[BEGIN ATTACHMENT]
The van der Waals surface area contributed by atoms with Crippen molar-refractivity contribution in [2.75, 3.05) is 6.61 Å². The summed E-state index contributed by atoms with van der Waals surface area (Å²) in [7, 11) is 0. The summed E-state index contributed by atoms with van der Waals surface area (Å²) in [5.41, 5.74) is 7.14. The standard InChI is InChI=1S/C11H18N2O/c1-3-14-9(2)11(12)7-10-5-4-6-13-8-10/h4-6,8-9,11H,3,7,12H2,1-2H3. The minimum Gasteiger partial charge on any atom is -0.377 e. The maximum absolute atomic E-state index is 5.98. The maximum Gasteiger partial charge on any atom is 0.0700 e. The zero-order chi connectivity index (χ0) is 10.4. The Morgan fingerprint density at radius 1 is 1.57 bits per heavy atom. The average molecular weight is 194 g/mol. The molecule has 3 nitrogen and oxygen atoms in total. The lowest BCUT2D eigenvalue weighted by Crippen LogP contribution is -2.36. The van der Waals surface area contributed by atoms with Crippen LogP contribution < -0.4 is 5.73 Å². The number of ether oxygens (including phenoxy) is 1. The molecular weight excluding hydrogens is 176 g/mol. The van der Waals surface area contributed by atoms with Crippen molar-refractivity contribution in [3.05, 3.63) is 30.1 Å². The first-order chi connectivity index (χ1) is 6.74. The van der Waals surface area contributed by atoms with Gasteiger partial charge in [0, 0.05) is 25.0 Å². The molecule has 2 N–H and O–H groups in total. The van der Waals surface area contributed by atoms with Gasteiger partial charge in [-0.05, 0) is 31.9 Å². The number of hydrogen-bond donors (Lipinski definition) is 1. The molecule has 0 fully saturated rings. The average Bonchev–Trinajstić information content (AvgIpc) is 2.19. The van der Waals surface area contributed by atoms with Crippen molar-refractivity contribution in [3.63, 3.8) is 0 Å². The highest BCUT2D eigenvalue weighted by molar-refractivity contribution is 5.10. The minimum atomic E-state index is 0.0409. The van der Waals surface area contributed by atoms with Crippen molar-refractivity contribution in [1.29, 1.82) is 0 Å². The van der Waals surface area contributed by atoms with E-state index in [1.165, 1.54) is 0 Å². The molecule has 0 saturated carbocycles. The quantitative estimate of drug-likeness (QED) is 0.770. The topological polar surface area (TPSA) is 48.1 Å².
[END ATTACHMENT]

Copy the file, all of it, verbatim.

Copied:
The van der Waals surface area contributed by atoms with Crippen molar-refractivity contribution in [2.75, 3.05) is 6.61 Å². The summed E-state index contributed by atoms with van der Waals surface area (Å²) in [7, 11) is 0. The summed E-state index contributed by atoms with van der Waals surface area (Å²) in [5.41, 5.74) is 7.14. The standard InChI is InChI=1S/C11H18N2O/c1-3-14-9(2)11(12)7-10-5-4-6-13-8-10/h4-6,8-9,11H,3,7,12H2,1-2H3. The minimum Gasteiger partial charge on any atom is -0.377 e. The maximum absolute atomic E-state index is 5.98. The maximum Gasteiger partial charge on any atom is 0.0700 e. The zero-order chi connectivity index (χ0) is 10.4. The Morgan fingerprint density at radius 1 is 1.57 bits per heavy atom. The average molecular weight is 194 g/mol. The molecule has 3 nitrogen and oxygen atoms in total. The lowest BCUT2D eigenvalue weighted by Crippen LogP contribution is -2.36. The van der Waals surface area contributed by atoms with Crippen LogP contribution < -0.4 is 5.73 Å². The number of ether oxygens (including phenoxy) is 1. The molecular weight excluding hydrogens is 176 g/mol. The van der Waals surface area contributed by atoms with Crippen molar-refractivity contribution in [3.05, 3.63) is 30.1 Å². The first-order chi connectivity index (χ1) is 6.74. The van der Waals surface area contributed by atoms with Gasteiger partial charge in [0, 0.05) is 25.0 Å². The molecule has 2 N–H and O–H groups in total. The van der Waals surface area contributed by atoms with Gasteiger partial charge in [-0.05, 0) is 31.9 Å². The number of hydrogen-bond donors (Lipinski definition) is 1. The molecule has 0 fully saturated rings. The average Bonchev–Trinajstić information content (AvgIpc) is 2.19. The van der Waals surface area contributed by atoms with Crippen molar-refractivity contribution in [3.63, 3.8) is 0 Å². The highest BCUT2D eigenvalue weighted by molar-refractivity contribution is 5.10. The minimum atomic E-state index is 0.0409. The van der Waals surface area contributed by atoms with Crippen molar-refractivity contribution in [1.29, 1.82) is 0 Å². The van der Waals surface area contributed by atoms with E-state index in [1.165, 1.54) is 0 Å². The molecule has 0 saturated carbocycles. The quantitative estimate of drug-likeness (QED) is 0.770. The topological polar surface area (TPSA) is 48.1 Å².